Leclerc heads off on the parade lap, the rest of the field following obediently behind.

The grid forms.

They're away! Leclerc gets away well, as does Vettel behind, however, Hamilton is able to hold off the German into T1. Vettel is all over the Mercedes, first going to one side then the other, but the world champion keeps him at bay. The Ferrari has the speed, but the Briton the track position.

At the end of the opening lap, it's: Leclerc, Hamilton, Vettel, Verstappen, Bottas, Albon, Norris, Giovinazzi, Magnussen and Gasly. Hulkenberg pits, with a front-left puncture following a collision with Sainz, as do Russell and the McLaren driver who also has a puncture. A new front wing for the Williams driver, while it is a disastrous stop for the Spaniard, who rejoins a lap down.

Ricciardo is already up to 15th.

Now 1.2s clear of Vettel, Hamilton posts a fastest lap (48.666) as he sets about closing the 1.6s gap to the race leader.

As the stewards confirm they are investigating the Hulkenberg/Sainz incident, Hamilton closes on Leclerc and Verstappen on Vettel. Ricciardo passes Perez for 14th.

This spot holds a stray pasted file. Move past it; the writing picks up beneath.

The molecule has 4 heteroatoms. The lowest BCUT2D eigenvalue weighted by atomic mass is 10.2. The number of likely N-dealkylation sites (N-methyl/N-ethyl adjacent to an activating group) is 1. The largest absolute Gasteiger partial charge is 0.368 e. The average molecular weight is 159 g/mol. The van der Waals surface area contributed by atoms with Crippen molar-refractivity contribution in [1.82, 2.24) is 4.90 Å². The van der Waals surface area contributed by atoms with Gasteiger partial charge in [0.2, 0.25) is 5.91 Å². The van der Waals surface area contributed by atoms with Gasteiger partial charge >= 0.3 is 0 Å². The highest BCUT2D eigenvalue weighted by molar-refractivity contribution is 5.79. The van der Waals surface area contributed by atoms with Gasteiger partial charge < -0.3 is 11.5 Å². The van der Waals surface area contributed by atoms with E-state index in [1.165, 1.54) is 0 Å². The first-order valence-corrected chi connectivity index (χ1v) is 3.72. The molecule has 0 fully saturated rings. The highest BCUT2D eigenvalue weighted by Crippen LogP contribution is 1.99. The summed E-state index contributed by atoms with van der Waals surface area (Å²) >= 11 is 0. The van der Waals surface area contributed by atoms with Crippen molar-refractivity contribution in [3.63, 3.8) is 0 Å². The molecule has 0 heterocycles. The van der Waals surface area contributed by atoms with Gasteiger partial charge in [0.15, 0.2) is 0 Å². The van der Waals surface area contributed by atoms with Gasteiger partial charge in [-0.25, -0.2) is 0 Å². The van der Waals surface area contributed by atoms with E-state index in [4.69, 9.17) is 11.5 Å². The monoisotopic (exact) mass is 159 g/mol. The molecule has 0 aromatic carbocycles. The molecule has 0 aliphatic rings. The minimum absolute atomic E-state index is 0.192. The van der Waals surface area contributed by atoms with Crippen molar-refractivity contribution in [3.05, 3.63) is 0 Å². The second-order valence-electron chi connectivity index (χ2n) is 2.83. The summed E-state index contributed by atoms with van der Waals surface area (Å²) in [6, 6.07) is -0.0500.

"There is something wrong," warns Sainz, but he is told all is OK and that his suspension is not damaged.

Down in 18th, lap 5 sees Hulkenberg post a new fastest lap (48.645). The German is now on the hards, as are Russell and Sainz.

Norris remains best of the rest, ahead of Giovinazzi, Magnussen and Gasly.

Ricciardo passes the second of the Racing Points to claim 13th as the stewards decide that the Hulkenberg/Sainz clash was a racing incident.

The leading six are covered by 6s as Leclerc goes only as quickly as he needs, the Monegasque controlling the pace from the front.

Raikkonen feels that he too may have some damage from the first lap incident.

"I really can't go much slower," says Hamilton.

A great scrap between Ricciardo and Kvyat, with Stroll just behind. The Australian makes a typically bold move on the Russian at T13 and before Kvyat can recover he is passed by Stroll also.

Bottas is told to try and cool his front-left.

A lap after being passed by Ricciardo and Stroll, Kvyat loses out to Perez at T14.